On the Road to Responsibility

Drive Smart highlights the consequences of poor choices for high school students.

For more than 20 years, Miami Valley Hospital’s CareFlight Air and Mobile Services has offered Drive Smart, a nationally recognized mock car crash program that gives high school students a real-life look at the consequences of poor choices behind the wheel of a car. Drive Smart provides an honest view of what can happen while driving distracted or impaired.

Brian Bates, CareFlight outreach manager at Miami Valley Hospital, tells students, “Just because you’re in high school now doesn’t mean these decisions get any easier as you go throughout life.”

The Drive Smart program works with high schools within a 150-mile radius of Miami Valley Hospital and gives presentations to about 30 schools annually. Planning for a Drive Smart presentation is a highly coordinated effort between Premier Health, community agencies, and high school administration. Premier Health trauma teams, local police and fire departments, EMS, tow truck companies, coroners, and funeral homes collaborate to make mock crash scenes realistically vivid.

Each scene starts immediately following a motor vehicle accident with actors in costumes and make-up, first responder sirens and lights, and hydraulic extrication tools. The crash is narrated throughout, and all events occur in real time, with emergency radio traffic and phone calls heard by the students in attendance. Students witness the tragic outcomes of the accident as fellow-student actors are removed and taken to police vehicles, ambulance, helicopter, and a hearse. They also observe the significant number of individuals involved who care for patients and keep their community safe.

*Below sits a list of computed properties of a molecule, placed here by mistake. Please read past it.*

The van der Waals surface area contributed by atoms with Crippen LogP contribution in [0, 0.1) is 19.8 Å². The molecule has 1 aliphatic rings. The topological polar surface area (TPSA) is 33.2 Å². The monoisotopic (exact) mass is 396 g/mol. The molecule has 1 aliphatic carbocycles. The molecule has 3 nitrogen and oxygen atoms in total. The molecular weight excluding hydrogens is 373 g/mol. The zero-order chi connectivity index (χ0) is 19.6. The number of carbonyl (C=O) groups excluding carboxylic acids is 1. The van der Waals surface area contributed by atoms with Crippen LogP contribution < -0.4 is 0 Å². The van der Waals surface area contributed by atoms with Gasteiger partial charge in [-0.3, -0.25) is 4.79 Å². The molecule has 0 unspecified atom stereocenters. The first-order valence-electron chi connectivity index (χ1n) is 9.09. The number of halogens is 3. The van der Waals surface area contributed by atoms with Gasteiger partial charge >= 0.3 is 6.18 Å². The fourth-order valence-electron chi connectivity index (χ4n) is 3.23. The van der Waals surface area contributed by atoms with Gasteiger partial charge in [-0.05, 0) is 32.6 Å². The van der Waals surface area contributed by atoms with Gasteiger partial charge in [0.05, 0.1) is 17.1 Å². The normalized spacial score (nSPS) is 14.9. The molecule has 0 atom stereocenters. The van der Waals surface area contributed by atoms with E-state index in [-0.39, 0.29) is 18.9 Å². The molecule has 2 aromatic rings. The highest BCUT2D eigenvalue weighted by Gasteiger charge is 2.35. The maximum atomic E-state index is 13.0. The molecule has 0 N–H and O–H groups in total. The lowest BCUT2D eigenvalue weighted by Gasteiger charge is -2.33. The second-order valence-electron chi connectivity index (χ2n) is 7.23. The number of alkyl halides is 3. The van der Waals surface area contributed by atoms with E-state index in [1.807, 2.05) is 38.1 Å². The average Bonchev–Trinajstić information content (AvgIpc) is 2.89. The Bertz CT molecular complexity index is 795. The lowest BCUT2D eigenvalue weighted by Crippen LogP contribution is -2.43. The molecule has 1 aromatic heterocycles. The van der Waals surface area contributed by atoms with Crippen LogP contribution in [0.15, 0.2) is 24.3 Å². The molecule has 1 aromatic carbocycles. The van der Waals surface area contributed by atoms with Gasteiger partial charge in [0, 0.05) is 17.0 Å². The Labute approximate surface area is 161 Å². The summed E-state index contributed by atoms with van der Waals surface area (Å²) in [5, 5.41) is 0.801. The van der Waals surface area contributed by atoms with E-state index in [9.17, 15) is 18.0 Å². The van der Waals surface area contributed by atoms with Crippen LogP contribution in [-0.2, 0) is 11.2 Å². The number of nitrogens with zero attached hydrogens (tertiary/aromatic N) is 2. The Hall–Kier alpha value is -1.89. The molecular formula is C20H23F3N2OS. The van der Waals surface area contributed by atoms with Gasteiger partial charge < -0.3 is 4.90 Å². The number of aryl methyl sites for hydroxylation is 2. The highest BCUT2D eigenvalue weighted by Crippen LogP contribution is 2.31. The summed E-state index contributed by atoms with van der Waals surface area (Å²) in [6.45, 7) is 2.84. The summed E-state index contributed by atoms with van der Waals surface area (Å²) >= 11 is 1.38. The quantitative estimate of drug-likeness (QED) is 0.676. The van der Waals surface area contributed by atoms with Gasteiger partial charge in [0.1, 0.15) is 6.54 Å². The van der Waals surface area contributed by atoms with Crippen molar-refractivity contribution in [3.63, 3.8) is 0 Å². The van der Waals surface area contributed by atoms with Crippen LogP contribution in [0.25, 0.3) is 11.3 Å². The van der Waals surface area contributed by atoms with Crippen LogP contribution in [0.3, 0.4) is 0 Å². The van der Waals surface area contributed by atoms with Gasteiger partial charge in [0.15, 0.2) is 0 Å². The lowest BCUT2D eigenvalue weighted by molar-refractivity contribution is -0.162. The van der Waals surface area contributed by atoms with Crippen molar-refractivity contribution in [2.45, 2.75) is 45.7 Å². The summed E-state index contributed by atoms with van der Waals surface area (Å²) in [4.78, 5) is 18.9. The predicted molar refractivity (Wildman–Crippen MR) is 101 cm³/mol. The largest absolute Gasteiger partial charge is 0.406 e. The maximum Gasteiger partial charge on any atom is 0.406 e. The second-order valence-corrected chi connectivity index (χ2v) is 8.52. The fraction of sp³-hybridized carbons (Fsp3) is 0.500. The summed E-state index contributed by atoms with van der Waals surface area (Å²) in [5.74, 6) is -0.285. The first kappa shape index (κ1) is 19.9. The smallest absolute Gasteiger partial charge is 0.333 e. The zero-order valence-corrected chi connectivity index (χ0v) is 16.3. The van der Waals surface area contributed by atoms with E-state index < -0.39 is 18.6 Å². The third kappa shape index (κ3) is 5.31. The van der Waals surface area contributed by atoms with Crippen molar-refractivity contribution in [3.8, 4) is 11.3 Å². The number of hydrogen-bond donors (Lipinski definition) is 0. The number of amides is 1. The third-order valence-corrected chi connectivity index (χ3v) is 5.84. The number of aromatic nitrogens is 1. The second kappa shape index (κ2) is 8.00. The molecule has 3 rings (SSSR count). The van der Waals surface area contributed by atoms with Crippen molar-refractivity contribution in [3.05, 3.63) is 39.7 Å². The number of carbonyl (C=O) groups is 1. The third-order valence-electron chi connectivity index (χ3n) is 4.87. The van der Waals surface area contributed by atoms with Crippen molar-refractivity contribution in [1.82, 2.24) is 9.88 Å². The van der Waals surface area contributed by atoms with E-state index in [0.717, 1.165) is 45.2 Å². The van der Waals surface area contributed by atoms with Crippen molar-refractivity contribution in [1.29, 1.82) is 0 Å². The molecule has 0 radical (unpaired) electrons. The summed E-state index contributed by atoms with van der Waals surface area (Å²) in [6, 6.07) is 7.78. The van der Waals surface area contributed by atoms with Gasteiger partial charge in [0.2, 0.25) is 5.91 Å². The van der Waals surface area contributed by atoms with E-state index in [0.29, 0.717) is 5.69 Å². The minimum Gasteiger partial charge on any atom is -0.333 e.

Having students participate as actors makes the program more realistic and leaves a lasting image.

Minster High School senior Logan Klosterman had the opportunity to see the Drive Smart program twice. “When I saw it as a freshman, I didn’t think a lot of it, but when I saw it as a junior, and I personally knew the student actors, that was very impactful,” said Logan.

Austin Kaylor, Minster High School principal, stated, “I’m sure it’s impossible to quantify the impact of this program. If you could, I would bet it would be pretty substantial.”

In 2022, there were 1,715 teenage distracted driving car crashes in Ohio, according to the Ohio State Highway Patrol, highlighting the need for this critical program. Drive Smart is free to area high schools, and while many schools choose to schedule their event in the pre-prom and homecoming seasons, it can be scheduled throughout the year.

To learn more or to schedule a presentation, contact Brian Bates at (937) 208-4399(937) 208-4399 or brbates@premierhealth.com